Computer audio is far from perfect, despite its reliance on the ‘perfect' and indisputable ones and zeroes used to represent the music. The first stage to getting better quality sound from your PC and Mac is by taking the digital-to-analogue converter (DAC) outside the box.

Cambridge Audio's new upsampling DacMagic audio converter does just that, and a lot more, in the pursuit of great sound. It has one USB input for direct connection to your computer, plus two more switchable inputs, each with a coaxial and optical (Toslink) digital connector. These inputs can be used to improve the sound of a CD player, DVD player, set-top TV box or games console. The DacMagic's stereo output is simply connected to your existing stereo hi-fi system by a pair of phono cables.

The Cambridge Audio DacMagic is a small unit, only about 21cm wide, and is designed to be sited flat like a normal hi-fi component; or on its side, like a tower PC, with the help of a separate rubber platform foot. On its front panel are two control buttons: one to switch between three inputs, plus an interesting option to select between three digital filters.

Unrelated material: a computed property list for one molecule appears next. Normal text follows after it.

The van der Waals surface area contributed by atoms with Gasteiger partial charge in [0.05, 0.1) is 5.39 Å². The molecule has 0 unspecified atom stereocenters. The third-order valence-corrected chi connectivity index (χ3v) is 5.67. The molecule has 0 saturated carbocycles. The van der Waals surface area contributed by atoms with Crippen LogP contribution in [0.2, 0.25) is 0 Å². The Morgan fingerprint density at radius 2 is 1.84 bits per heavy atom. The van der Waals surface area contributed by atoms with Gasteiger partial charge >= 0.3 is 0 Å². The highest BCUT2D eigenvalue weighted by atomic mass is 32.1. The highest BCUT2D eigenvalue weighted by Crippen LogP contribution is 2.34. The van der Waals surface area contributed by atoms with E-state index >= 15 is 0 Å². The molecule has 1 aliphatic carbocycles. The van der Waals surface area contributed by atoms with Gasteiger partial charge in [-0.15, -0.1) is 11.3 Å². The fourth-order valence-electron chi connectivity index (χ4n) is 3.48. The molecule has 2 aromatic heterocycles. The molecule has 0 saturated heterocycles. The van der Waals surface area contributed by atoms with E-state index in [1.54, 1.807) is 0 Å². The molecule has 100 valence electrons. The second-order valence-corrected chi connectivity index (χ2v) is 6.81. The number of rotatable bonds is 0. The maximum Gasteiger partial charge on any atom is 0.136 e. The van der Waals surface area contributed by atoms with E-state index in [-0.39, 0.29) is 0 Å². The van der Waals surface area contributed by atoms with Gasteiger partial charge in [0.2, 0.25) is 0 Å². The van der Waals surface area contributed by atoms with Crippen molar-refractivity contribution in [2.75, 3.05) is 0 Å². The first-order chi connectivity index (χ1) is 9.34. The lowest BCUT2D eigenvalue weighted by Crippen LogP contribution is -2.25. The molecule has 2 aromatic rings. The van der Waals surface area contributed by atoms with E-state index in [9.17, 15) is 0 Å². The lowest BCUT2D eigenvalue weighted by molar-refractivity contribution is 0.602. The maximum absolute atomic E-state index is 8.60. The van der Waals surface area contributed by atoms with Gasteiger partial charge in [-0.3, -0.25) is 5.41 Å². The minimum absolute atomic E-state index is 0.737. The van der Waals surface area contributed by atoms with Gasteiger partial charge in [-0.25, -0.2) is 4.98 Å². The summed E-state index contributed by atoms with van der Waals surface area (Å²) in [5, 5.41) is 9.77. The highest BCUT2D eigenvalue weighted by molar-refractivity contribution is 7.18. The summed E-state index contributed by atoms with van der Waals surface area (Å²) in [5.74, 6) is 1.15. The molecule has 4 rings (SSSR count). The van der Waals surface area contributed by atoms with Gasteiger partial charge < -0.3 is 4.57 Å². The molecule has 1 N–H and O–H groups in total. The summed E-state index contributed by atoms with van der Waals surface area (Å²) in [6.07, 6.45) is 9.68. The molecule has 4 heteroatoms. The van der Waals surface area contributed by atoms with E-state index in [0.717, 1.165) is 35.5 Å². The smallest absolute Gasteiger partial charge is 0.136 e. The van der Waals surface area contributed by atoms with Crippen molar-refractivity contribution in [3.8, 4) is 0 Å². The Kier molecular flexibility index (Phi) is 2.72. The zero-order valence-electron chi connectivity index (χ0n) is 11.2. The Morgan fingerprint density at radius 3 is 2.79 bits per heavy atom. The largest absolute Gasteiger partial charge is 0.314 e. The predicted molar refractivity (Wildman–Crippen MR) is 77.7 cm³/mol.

These filters each give a subtly different final sound, and you can choose whichever suits your ear and taste in music. The second filter (‘Min Ø'), for example, is a minimum phase type which often brings out a more natural feel, especially to fast transient sounds. This kind of choice in filters is normally only the preserve of vastly expensive high-end audio converters.

NEXT PAGE: Why the DacMagic compares to studio and audiophile converters costing thousands of pounds...

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